a) To empower the arbitrator to determine the substantive fairness of the dismissal;
b) Annexure B of Collective agreement no. 1 of 2006 governs the procedure of the arbitration hearing; and
c) To empower the arbitrator to award an appropriate remedy.
3 PRELIMINARY ISSUES
The parties agreed not to present any evidence but to have the matter adjudicated on written arguments alone. The arguments were submitted and form part of the record and will not be repeated here, except insofar as I summarized and referred to it below. I have studied and considered all the arguments, legal principles, case law and legislation referred to by the parties. Although the parties have been requested to submit the record of the disciplinary hearing as well as other supporting documents as part of their written arguments, it has not been done. I therefore will base my findings on the summary of the disciplinary record provided by both parties in their respective written submissions.
4 ANALYSIS OF EVIDENCE AND ARGUMENT
4.1 SUBSTANTIVE FAIRNESS OF THE DISMISSAL
In considering the substantive fairness of the dismissal of Ms. Sehloho for misconduct, the principles contained in Schedule 2: Disciplinary Code and Procedures for Educators, promulgated in terms of the Employment of Educators Act, no. 76 of 1998 (the EEA), as well as the Code of Good Practice for Dismissals in Schedule 8 of the Labour Relations Act, no. 66 of 1995, provide the following guidelines:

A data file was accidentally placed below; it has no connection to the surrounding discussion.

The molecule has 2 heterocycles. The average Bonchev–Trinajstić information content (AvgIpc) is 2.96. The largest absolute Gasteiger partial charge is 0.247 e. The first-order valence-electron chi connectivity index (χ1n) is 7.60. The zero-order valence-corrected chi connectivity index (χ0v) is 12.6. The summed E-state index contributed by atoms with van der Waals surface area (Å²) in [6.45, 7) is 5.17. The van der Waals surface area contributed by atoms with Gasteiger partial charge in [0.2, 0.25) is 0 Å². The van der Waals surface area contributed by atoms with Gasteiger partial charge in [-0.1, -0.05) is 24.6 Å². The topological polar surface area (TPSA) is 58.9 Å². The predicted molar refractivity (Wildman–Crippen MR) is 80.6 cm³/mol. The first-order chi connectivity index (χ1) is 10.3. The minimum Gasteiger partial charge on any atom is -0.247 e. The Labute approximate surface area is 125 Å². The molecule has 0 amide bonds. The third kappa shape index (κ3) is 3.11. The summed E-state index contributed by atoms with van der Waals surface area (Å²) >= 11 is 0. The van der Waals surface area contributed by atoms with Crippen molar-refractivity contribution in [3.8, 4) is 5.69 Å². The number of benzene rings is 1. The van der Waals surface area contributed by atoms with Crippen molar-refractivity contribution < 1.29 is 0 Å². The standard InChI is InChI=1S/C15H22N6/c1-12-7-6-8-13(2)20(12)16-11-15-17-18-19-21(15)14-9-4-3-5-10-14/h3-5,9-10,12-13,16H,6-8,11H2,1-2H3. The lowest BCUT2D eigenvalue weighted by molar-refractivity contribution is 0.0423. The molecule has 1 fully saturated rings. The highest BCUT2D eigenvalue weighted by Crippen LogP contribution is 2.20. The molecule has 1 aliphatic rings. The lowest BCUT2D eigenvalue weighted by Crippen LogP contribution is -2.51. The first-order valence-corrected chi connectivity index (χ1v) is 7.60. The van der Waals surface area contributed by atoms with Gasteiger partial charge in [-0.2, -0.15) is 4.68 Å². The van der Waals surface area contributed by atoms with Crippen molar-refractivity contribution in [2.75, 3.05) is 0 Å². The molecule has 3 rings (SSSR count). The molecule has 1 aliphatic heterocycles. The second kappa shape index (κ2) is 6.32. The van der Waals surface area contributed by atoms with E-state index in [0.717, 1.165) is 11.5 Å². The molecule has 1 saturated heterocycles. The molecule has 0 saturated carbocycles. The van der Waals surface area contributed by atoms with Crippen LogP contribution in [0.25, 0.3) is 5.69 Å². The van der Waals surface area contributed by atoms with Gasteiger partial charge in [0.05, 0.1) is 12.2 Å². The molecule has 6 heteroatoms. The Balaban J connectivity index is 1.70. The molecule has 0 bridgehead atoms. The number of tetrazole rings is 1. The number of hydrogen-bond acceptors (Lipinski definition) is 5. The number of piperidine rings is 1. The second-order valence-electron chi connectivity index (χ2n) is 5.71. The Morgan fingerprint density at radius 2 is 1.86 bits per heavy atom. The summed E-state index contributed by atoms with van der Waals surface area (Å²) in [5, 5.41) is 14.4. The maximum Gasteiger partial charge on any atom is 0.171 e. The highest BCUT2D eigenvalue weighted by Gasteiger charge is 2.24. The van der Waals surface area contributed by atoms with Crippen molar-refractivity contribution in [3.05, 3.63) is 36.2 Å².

a) Whether or not the accused employee contravened a rule or standard regulating conduct in, or of relevance to, the workplace; and
b) If the rule or standard was contravened, whether or not –
I. The rule was a valid or reasonable rule or standard;
ii. The accused employee was aware, or could reasonably be expected to have been aware, of the rule or standard;
iii. The employer has consistently applied the rule or standard.
iv. Dismissal was an appropriate sanction for the contravention of the rule or standard.
The dismissal of Ms. Sehloho is not in dispute, and the Respondent is therefore required to prove that the Applicant contravened a rule or rules, and that dismissal was an appropriate sanction for the contravention of the rules. The procedural fairness of the dismissal is not in dispute. The standard of proof that is applicable in hearings of this nature is identical to the civil standard – “the employer must prove the case against the employee on the balance of probabilities and not beyond reasonable doubt” – Meadow Feeds (Pietermaritzburg) vs. Sweet Food and Allied Workers Union (1998) Arb1.2.1.